I declined to do two things I was asked to do by Elizabeth, on Jan 15: To try to subtly convince the alleged victim of the alleged sexual assault to have her name used in the story despite her prior clear statement that she did not want to do this; and to withhold information from nearly all my sources about when the story was going to be published until it actually had been. Let's deal with the latter request quickly and briefly: To withhold such information from sources would be a serious betrayal of people who have put their trust in me and in Science. On the alleged victim: Elizabeth said that the story would be "so much stronger" if she could be named. To me that is clearly incorrect. Everyone in the anthropology community knows who she is already, and the rest don't need to know--the story is clear enough for them to understand what is going on. What would be stronger if she were named, however, would be the titillation factor for Science readers, and the further humiliation of someone who is an alleged victim of sexual assault and who is still clearly suffering greatly from the trauma. Are we mainly interested in providing click bait for our own purposes and interests, or are we trying to make a real contribution to the ongoing discussion about sexual harassment in the sciences?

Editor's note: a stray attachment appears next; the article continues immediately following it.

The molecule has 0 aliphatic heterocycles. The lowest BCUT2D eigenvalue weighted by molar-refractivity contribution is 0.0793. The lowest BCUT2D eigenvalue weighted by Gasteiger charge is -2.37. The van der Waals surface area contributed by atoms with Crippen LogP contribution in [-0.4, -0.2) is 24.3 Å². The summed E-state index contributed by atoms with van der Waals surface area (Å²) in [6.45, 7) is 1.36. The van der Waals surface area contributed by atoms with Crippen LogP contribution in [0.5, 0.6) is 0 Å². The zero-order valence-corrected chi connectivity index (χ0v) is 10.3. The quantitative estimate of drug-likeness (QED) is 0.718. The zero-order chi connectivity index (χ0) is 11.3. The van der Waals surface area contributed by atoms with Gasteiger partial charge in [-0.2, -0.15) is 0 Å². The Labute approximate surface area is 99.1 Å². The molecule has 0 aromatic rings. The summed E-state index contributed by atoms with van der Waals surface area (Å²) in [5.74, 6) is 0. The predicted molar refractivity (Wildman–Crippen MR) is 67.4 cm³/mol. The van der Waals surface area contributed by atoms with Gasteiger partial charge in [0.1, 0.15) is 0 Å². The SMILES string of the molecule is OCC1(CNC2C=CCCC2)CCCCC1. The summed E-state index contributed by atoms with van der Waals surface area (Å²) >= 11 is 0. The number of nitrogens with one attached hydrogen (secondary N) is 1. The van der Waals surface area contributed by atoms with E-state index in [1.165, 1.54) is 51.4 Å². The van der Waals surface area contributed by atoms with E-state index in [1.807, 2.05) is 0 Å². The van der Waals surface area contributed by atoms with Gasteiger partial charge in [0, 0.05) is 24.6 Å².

As you well know, this story has required all of the skills I have developed as a reporter in the past 38 years, including working with sensitive sources (about 40 in all) who have taken great personal and professional risks by talking to me and who need to be calmed and reassured that it is really going to be published, and in a timely fashion.
I have also made it clear that I have become increasingly uncomfortable with the way that our story, which is not published yet, has nevertheless driven events at the museum, including science provost Mike Novacek's request to Brian that he resign--which Brian has declined. That refusal to resign has now led to the third investigation, by T&M Protection Resources, which could be interpreted as an attempt by the museum to look good after the fact--an attempt that we aid and abet by our leisurely pace in publishing the story. More generally, it is not a healthy situation to have a work of unpublished journalism so clearly influencing events in this way. That is fine after a piece is published, but, in my view, for this to be happening beforehand compromises me as a reporter and Science as a publication. Nevertheless, my serious concerns about this have been summarily brushed aside and dismissed by both Tim and Elizabeth.